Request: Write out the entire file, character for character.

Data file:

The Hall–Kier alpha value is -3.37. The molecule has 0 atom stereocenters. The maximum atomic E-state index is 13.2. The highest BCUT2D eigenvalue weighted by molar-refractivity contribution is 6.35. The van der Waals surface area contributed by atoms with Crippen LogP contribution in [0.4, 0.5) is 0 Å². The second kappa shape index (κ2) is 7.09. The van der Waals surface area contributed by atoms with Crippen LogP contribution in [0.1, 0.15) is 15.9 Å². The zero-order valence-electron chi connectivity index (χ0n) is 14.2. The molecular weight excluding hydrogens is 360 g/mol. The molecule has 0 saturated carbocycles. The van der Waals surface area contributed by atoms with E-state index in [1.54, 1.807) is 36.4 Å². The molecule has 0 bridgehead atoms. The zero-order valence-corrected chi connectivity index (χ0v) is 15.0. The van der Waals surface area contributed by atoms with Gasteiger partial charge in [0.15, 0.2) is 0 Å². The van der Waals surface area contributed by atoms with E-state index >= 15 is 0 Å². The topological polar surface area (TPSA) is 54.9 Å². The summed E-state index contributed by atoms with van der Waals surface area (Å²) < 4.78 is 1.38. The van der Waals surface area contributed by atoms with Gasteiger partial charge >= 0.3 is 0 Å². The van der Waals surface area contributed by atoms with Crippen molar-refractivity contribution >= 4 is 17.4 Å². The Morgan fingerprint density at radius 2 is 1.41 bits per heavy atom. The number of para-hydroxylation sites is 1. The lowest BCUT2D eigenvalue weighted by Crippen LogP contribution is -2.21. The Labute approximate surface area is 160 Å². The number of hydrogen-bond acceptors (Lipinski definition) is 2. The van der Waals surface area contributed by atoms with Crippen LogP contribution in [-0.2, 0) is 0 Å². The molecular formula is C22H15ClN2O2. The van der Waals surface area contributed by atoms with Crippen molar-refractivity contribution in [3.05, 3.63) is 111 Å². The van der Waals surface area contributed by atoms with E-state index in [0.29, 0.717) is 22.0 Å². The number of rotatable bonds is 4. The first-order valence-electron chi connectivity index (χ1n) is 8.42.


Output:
The Hall–Kier alpha value is -3.37. The molecule has 0 atom stereocenters. The maximum atomic E-state index is 13.2. The highest BCUT2D eigenvalue weighted by molar-refractivity contribution is 6.35. The van der Waals surface area contributed by atoms with Crippen LogP contribution in [0.4, 0.5) is 0 Å². The second kappa shape index (κ2) is 7.09. The van der Waals surface area contributed by atoms with Crippen LogP contribution in [0.1, 0.15) is 15.9 Å². The zero-order valence-electron chi connectivity index (χ0n) is 14.2. The molecular weight excluding hydrogens is 360 g/mol. The molecule has 0 saturated carbocycles. The van der Waals surface area contributed by atoms with E-state index in [1.54, 1.807) is 36.4 Å². The molecule has 0 bridgehead atoms. The zero-order valence-corrected chi connectivity index (χ0v) is 15.0. The van der Waals surface area contributed by atoms with Gasteiger partial charge in [0.15, 0.2) is 0 Å². The van der Waals surface area contributed by atoms with E-state index >= 15 is 0 Å². The topological polar surface area (TPSA) is 54.9 Å². The summed E-state index contributed by atoms with van der Waals surface area (Å²) < 4.78 is 1.38. The van der Waals surface area contributed by atoms with Gasteiger partial charge >= 0.3 is 0 Å². The van der Waals surface area contributed by atoms with Crippen molar-refractivity contribution >= 4 is 17.4 Å². The Morgan fingerprint density at radius 2 is 1.41 bits per heavy atom. The number of para-hydroxylation sites is 1. The lowest BCUT2D eigenvalue weighted by Crippen LogP contribution is -2.21. The Labute approximate surface area is 160 Å². The number of hydrogen-bond acceptors (Lipinski definition) is 2. The van der Waals surface area contributed by atoms with Crippen LogP contribution in [-0.2, 0) is 0 Å². The molecular formula is C22H15ClN2O2. The van der Waals surface area contributed by atoms with Crippen molar-refractivity contribution in [3.05, 3.63) is 111 Å². The van der Waals surface area contributed by atoms with E-state index in [0.29, 0.717) is 22.0 Å². The number of rotatable bonds is 4. The first-order valence-electron chi connectivity index (χ1n) is 8.42.